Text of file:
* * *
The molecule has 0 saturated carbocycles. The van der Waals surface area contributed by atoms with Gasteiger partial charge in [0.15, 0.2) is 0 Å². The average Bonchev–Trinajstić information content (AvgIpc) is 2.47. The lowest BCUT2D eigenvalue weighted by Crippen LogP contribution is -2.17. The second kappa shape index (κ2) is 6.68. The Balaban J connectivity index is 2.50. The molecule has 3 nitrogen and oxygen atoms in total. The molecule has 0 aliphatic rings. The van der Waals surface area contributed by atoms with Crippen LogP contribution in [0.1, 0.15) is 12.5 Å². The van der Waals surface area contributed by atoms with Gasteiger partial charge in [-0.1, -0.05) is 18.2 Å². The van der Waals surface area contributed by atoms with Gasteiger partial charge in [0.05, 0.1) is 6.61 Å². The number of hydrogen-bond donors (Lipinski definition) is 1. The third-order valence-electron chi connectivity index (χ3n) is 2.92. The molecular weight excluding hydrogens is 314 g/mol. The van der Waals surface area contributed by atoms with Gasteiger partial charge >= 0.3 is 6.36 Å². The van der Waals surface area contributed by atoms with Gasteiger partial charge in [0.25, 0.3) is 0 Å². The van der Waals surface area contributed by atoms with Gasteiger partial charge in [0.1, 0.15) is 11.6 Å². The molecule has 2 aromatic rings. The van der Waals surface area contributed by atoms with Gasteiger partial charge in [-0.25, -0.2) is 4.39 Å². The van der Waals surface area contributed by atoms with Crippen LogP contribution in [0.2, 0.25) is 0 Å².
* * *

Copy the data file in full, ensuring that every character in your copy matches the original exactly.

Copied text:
The molecule has 0 saturated carbocycles. The van der Waals surface area contributed by atoms with Gasteiger partial charge in [0.15, 0.2) is 0 Å². The average Bonchev–Trinajstić information content (AvgIpc) is 2.47. The lowest BCUT2D eigenvalue weighted by Crippen LogP contribution is -2.17. The second kappa shape index (κ2) is 6.68. The Balaban J connectivity index is 2.50. The molecule has 3 nitrogen and oxygen atoms in total. The molecule has 0 aliphatic rings. The van der Waals surface area contributed by atoms with Crippen LogP contribution in [0.1, 0.15) is 12.5 Å². The van der Waals surface area contributed by atoms with Gasteiger partial charge in [-0.1, -0.05) is 18.2 Å². The van der Waals surface area contributed by atoms with Gasteiger partial charge in [0.05, 0.1) is 6.61 Å². The number of hydrogen-bond donors (Lipinski definition) is 1. The third-order valence-electron chi connectivity index (χ3n) is 2.92. The molecular weight excluding hydrogens is 314 g/mol. The van der Waals surface area contributed by atoms with Gasteiger partial charge >= 0.3 is 6.36 Å². The van der Waals surface area contributed by atoms with Gasteiger partial charge in [0.25, 0.3) is 0 Å². The van der Waals surface area contributed by atoms with Gasteiger partial charge in [0.1, 0.15) is 11.6 Å². The molecule has 2 aromatic rings. The van der Waals surface area contributed by atoms with Gasteiger partial charge in [-0.25, -0.2) is 4.39 Å². The van der Waals surface area contributed by atoms with Crippen LogP contribution in [0.2, 0.25) is 0 Å².